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Cannabis : Everything you need to know


An overview of cannabis usage in the UK

Cannabis is the most widely used illegal drug in the UK. In this blog, Port of Call takes an in-depth look at a wide range of cannabis facts and effects in order to answer some of your most frequently asked questions surrounding marijuana.

Cannabis (also known as ‘marijuana’ or ‘weed’) is the most commonly used illegal drug in the country. Although, its use has fallen recently, with the proportion of 16-59 year olds who admitted to using cannabis during the last year dropped from 10.6% in 2003-04 to 6.6% in 2013-14.

Although the number of those using cannabis is falling, it is still the most popular illegal drug in the United Kingdom. Which is why we’ve produced this blog to educate you about current cannabis facts and statistics in the UK.

cannabis facts and statistics UK

Last year less than one in eight adults (aged 16-59), and one in five young people (aged 16-24), admitted to using cannabis. While the number of cannabis users has decreased, we still think it is important to arm you with all the latest cannabis facts and statistics, including facts about cannabis addiction.

Considering cannabis is the most widely used illegal drug in the United Kingdom there are an awful lot of myths and misconceptions surrounding it. In this blog, Port of Call answers some of the most common questions that we are regularly asked.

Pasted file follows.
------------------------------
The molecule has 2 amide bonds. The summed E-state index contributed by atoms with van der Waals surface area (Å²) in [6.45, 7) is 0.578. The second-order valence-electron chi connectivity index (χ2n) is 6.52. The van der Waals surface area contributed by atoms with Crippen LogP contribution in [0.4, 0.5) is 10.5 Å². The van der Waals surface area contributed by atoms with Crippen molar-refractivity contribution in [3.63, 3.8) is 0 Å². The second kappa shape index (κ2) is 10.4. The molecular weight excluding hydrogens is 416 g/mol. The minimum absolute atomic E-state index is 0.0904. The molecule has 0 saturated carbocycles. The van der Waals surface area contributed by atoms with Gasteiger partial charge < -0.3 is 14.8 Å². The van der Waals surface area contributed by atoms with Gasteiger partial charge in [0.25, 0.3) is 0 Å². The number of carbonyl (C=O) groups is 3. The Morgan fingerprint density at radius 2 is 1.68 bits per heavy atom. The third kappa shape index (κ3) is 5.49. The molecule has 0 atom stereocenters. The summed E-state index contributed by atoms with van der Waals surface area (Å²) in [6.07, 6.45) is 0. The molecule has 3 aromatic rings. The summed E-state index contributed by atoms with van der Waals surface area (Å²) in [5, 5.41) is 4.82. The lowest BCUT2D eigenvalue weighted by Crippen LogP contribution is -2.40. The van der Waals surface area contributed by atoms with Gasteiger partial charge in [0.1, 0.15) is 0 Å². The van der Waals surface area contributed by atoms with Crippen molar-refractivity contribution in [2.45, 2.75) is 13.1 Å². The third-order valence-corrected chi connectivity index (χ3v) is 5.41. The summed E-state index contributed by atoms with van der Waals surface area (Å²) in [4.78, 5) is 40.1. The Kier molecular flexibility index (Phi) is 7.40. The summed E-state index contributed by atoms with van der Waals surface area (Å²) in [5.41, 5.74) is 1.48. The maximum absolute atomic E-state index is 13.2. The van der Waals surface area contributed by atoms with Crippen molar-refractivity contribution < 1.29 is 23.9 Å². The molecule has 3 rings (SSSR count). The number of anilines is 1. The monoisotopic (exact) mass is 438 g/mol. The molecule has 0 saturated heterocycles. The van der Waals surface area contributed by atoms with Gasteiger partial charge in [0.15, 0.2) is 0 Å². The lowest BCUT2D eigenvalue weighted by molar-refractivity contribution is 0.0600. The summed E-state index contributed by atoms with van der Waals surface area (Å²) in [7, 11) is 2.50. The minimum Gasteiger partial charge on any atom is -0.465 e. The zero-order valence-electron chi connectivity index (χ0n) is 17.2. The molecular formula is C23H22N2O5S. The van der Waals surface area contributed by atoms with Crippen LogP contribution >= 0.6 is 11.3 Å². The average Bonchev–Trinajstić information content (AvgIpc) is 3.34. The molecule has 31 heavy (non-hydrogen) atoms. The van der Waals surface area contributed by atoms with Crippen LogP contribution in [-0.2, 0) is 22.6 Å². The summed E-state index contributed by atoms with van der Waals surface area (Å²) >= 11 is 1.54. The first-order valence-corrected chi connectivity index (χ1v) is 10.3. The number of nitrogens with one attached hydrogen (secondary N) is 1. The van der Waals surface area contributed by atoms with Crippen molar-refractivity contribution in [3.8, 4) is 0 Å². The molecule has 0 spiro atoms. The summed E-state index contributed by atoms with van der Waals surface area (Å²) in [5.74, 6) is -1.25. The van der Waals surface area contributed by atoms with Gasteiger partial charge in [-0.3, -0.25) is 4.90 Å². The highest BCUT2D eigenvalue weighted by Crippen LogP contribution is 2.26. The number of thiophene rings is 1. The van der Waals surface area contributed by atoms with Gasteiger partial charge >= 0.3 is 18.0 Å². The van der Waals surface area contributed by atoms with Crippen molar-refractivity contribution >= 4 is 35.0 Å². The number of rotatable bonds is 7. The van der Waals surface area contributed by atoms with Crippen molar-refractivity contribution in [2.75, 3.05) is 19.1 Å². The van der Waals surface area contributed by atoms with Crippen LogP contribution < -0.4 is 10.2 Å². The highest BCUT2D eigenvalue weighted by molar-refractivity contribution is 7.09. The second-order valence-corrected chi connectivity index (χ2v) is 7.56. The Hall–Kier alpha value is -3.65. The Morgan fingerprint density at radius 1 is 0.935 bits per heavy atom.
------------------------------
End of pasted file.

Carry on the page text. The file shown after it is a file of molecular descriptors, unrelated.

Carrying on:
What is cannabis abuse?

Tetrahydrocannabinol (THC) is the active chemical found in cannabis. Because it is stored in fat cells it takes longer than any other common drug to leave the body. Research shows that regular cannabis abuse tends to lead users to store the drug as body fat. That means it is flushed out much slower than in light or occasional users who seem to flush out the drug much quicker.

Infrequent cannabis smokers might find that the drug has left their bodies within a matter of days. Whereas, longer-term users are likely to still have the drug in their systems two to three months after their last smoke.

What are the effects of cannabis on you?

Cannabis effects vary from person to person but can include:

  • Feeling relaxed and happy.
  • Becoming giggly or talkative.
  • Hunger pangs, known as “the munchies”.
  • Heightened sensations of colours and music.
  • Feeling like time is slowing down.
myths about cannabis addiction
Negative effects of Marijuana infographic

What are the side effects of cannabis?

  • It can make some people feel faint or sick, known as a “whitey”.
  • It might make others feel sleepy and lethargic
  • Some people find it affects their memory
  • Some people feel confused, anxious or paranoid
  • Some experience panic attacks and hallucinations.

What are the myths about cannabis?

Cannabis is often seen as being a fairly harmless drug, in large part to numerous studies suggesting that smoking cannabis is less harmful than smoking tobacco or drinking alcohol. With so many stories around the media and numerous celebrities admitting they like a smoke every now and again, what’s the harm in smoking a little weed?

While certain cannabis myths have been debunked, there is an illusion surrounding cannabis that the drug helps you to calm down and chill out. Anyone who has seen a Seth Rogen film will have seen the Canadian comic in a chilled out state having just smoked some cannabis. However, while some users will experience this innocuous, mellow and slightly goofy high, for others, the experience of smoking cannabis can be much less enjoyable.